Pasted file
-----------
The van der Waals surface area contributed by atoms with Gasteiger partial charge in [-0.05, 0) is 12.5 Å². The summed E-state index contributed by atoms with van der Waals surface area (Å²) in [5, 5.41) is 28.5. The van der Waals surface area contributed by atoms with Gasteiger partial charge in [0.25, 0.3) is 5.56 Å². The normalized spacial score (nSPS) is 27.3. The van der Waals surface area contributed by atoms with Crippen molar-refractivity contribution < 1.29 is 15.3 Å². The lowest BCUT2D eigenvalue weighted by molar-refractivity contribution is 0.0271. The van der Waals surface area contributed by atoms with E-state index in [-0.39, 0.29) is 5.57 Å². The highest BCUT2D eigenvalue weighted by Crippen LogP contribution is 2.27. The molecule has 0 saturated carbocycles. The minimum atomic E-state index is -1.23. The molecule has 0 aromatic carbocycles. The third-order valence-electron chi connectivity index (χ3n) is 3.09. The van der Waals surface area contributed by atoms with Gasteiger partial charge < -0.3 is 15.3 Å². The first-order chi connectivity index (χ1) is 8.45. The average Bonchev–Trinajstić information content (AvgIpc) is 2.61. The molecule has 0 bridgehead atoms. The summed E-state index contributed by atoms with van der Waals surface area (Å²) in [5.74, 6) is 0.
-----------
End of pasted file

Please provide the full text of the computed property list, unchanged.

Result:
The van der Waals surface area contributed by atoms with Gasteiger partial charge in [-0.05, 0) is 12.5 Å². The summed E-state index contributed by atoms with van der Waals surface area (Å²) in [5, 5.41) is 28.5. The van der Waals surface area contributed by atoms with Gasteiger partial charge in [0.25, 0.3) is 5.56 Å². The normalized spacial score (nSPS) is 27.3. The van der Waals surface area contributed by atoms with Crippen molar-refractivity contribution < 1.29 is 15.3 Å². The lowest BCUT2D eigenvalue weighted by molar-refractivity contribution is 0.0271. The van der Waals surface area contributed by atoms with E-state index in [-0.39, 0.29) is 5.57 Å². The highest BCUT2D eigenvalue weighted by Crippen LogP contribution is 2.27. The molecule has 0 saturated carbocycles. The minimum atomic E-state index is -1.23. The molecule has 0 aromatic carbocycles. The third-order valence-electron chi connectivity index (χ3n) is 3.09. The van der Waals surface area contributed by atoms with Gasteiger partial charge < -0.3 is 15.3 Å². The first-order chi connectivity index (χ1) is 8.45. The average Bonchev–Trinajstić information content (AvgIpc) is 2.61. The molecule has 0 bridgehead atoms. The summed E-state index contributed by atoms with van der Waals surface area (Å²) in [5.74, 6) is 0.